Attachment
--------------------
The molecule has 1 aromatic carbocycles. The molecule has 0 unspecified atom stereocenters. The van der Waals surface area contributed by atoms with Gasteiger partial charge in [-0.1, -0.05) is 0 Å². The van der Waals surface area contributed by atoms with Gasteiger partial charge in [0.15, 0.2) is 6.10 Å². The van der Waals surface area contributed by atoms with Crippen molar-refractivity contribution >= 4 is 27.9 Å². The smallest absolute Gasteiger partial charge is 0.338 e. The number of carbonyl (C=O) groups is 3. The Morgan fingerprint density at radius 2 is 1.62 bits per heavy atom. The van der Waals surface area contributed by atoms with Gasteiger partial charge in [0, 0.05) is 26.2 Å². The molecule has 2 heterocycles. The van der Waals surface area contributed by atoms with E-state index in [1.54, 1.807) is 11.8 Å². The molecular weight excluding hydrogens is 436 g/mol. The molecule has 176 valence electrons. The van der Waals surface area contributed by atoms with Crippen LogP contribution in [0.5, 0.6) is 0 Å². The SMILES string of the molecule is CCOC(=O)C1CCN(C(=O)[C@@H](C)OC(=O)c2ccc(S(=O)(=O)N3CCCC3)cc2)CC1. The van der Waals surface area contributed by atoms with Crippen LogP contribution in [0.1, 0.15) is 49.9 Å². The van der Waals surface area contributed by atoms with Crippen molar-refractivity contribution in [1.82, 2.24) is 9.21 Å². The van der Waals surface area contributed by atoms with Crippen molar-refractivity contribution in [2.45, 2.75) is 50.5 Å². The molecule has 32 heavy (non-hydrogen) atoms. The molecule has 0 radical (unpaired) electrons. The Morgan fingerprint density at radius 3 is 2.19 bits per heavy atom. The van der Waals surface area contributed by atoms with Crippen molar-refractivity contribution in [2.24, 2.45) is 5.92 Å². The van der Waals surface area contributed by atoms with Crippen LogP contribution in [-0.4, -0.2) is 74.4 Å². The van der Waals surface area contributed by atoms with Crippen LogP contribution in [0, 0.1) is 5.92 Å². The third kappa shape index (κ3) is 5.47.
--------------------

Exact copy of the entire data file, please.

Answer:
The molecule has 1 aromatic carbocycles. The molecule has 0 unspecified atom stereocenters. The van der Waals surface area contributed by atoms with Gasteiger partial charge in [-0.1, -0.05) is 0 Å². The van der Waals surface area contributed by atoms with Gasteiger partial charge in [0.15, 0.2) is 6.10 Å². The van der Waals surface area contributed by atoms with Crippen molar-refractivity contribution >= 4 is 27.9 Å². The smallest absolute Gasteiger partial charge is 0.338 e. The number of carbonyl (C=O) groups is 3. The Morgan fingerprint density at radius 2 is 1.62 bits per heavy atom. The van der Waals surface area contributed by atoms with Gasteiger partial charge in [0, 0.05) is 26.2 Å². The molecule has 2 heterocycles. The van der Waals surface area contributed by atoms with E-state index in [1.54, 1.807) is 11.8 Å². The molecular weight excluding hydrogens is 436 g/mol. The molecule has 176 valence electrons. The van der Waals surface area contributed by atoms with Crippen LogP contribution in [0.5, 0.6) is 0 Å². The SMILES string of the molecule is CCOC(=O)C1CCN(C(=O)[C@@H](C)OC(=O)c2ccc(S(=O)(=O)N3CCCC3)cc2)CC1. The van der Waals surface area contributed by atoms with Crippen LogP contribution in [0.1, 0.15) is 49.9 Å². The van der Waals surface area contributed by atoms with Crippen molar-refractivity contribution in [1.82, 2.24) is 9.21 Å². The van der Waals surface area contributed by atoms with Crippen molar-refractivity contribution in [2.45, 2.75) is 50.5 Å². The molecule has 32 heavy (non-hydrogen) atoms. The molecule has 0 radical (unpaired) electrons. The Morgan fingerprint density at radius 3 is 2.19 bits per heavy atom. The van der Waals surface area contributed by atoms with Crippen molar-refractivity contribution in [2.24, 2.45) is 5.92 Å². The van der Waals surface area contributed by atoms with Crippen LogP contribution in [-0.4, -0.2) is 74.4 Å². The van der Waals surface area contributed by atoms with Crippen LogP contribution in [0, 0.1) is 5.92 Å². The third kappa shape index (κ3) is 5.47.